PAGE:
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Hate Crime

Hate crime is any criminal offence committed against a person or property that is motivated by hostility towards someone based on their disability, race, religion, gender identity or sexual orientation:

  • race, colour, ethnic origin, nationality or national origins
  • religion
  • gender or gender identity
  • sexual orientation
  • disability
  • age

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Conviction for uploading racist videos to YouTube


The Crown Prosecution Service (CPS) has successfully prosecuted a man for distributing racially inflammatory recordings after he uploaded racist video clips to the video-sharing website YouTube. Gareth Hemingway pleaded guilty at Leeds Crown Court to five offences under section 21(1) of the Public Order Act 1986 and was sentenced to 15 months in prison.

Following sentencing today at Leeds Crown Court, Stuart Laidlaw, reviewing lawyer for the CPS, said: "Freedom of speech carries with it responsibilities. Publishing something that is abusive and insulting and that is likely to stir up racial hatred is against the law and the CPS will work with the police to prosecute robustly anyone who does so.

"Gareth Hemingway decided to use the very public forum of YouTube to distribute videos of a racist and inflammatory nature which he had edited, and which were designed to provoke violence against ethnic minorities, particularly those living in Dewsbury.

"They called for a racial holy war, described acts of violence and made supportive references to far right groups such as Combat 18 and POWER (Patriots of White European Resistance)."

Mr Laidlaw said that using the internet as a forum for distributing this type of material does not guarantee anonymity. He said: "Using the internet does not mean that people are immune from prosecution. They can be tracked down and prosecuted, as this case shows."

Gareth Hemingway was prosecuted in relation to five videos that he uploaded to YouTube between January and June 2007. They included titles such as "red, white and blue through and through", "oi monkey" and "Dewsbury needs help", and featured racist references and imagery including an assault on a black man by a white man.

When police arrested Gareth Hemingway, they found a collection of Nazi and racist memorabilia at his home.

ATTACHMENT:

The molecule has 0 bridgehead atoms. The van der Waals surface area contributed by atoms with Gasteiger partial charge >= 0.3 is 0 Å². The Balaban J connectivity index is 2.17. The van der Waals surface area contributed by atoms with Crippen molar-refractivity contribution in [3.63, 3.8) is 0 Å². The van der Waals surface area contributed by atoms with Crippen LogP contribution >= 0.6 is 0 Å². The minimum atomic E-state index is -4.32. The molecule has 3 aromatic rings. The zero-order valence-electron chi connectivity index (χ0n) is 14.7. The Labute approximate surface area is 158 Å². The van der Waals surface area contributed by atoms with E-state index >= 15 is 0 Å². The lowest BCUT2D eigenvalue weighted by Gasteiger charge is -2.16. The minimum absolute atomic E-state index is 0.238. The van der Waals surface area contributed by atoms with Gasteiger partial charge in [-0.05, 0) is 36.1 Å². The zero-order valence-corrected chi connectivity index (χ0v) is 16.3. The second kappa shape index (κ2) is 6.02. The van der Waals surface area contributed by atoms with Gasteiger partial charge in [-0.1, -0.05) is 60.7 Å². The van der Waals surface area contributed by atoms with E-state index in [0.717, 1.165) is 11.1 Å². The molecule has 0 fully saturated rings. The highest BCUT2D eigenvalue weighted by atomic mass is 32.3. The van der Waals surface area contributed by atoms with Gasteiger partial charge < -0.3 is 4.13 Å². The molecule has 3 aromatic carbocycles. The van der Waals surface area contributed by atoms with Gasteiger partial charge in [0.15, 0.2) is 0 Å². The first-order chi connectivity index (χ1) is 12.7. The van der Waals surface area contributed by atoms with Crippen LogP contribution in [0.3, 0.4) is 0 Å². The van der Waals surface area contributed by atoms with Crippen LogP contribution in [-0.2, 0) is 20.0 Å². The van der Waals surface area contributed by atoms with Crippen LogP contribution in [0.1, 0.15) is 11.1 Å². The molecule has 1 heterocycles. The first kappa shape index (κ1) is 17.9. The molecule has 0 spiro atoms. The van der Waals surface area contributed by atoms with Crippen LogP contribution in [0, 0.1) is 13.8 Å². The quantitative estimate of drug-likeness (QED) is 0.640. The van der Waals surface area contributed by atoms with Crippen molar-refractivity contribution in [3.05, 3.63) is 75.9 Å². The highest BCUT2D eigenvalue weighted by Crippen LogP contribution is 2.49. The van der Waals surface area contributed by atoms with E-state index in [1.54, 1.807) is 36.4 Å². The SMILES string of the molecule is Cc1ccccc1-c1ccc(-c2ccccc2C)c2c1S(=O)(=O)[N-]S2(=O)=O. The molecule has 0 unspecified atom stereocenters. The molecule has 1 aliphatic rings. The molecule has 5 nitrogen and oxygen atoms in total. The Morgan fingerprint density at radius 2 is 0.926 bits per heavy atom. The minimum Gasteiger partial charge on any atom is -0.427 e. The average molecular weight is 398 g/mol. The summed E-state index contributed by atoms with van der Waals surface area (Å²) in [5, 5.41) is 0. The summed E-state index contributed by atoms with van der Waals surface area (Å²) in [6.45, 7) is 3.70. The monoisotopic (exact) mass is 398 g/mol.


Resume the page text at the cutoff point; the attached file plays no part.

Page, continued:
The material came to the attention of the police when a local journalist researching Dewsbury on the internet came across the videos Gareth Hemingway had posted and reported them. Following an appeal in the Dewsbury Reporter, Gareth Hemingway was identified in an anonymous call to Crimestoppers.


Notes to Editors

  1. For media enquiries call the CPS Press Office on 020 3357 0906; Out of Hours Pager 07699 781 926
  2. The DPP has set out what the public can expect from the CPS in the Core Quality Standards document published in March 2010.
  3. The CPS consists of 42 Areas in total, each headed by a Chief Crown Prosecutor (CCP). These are organised into 12 Groups, plus CPS London, each overseen by Group Chair, a senior CCP. In addition there are four specialised national divisions: Central Fraud Group, Counter-Terrorism, Organised Crime and Special Crime. A telephone service, CPS Direct, provides out-of-hours advice and decisions to police officers across England and Wales.
  4. The CPS employs around 8,316 people and prosecuted 982,731 cases with a conviction rate of 86.8% in the magistrates' courts and 80.7% in the Crown Court in 2009-20010. Further information can be found on the CPS website
  5. The CPS, together with ACPO and media representatives, has developed a Protocol for the release of prosecution material to the media. This sets out the type of prosecution material that will normally be released, or considered for release, together with the factors we will take into account when considering requests. Read the Protocol for the release of prosecution material to the media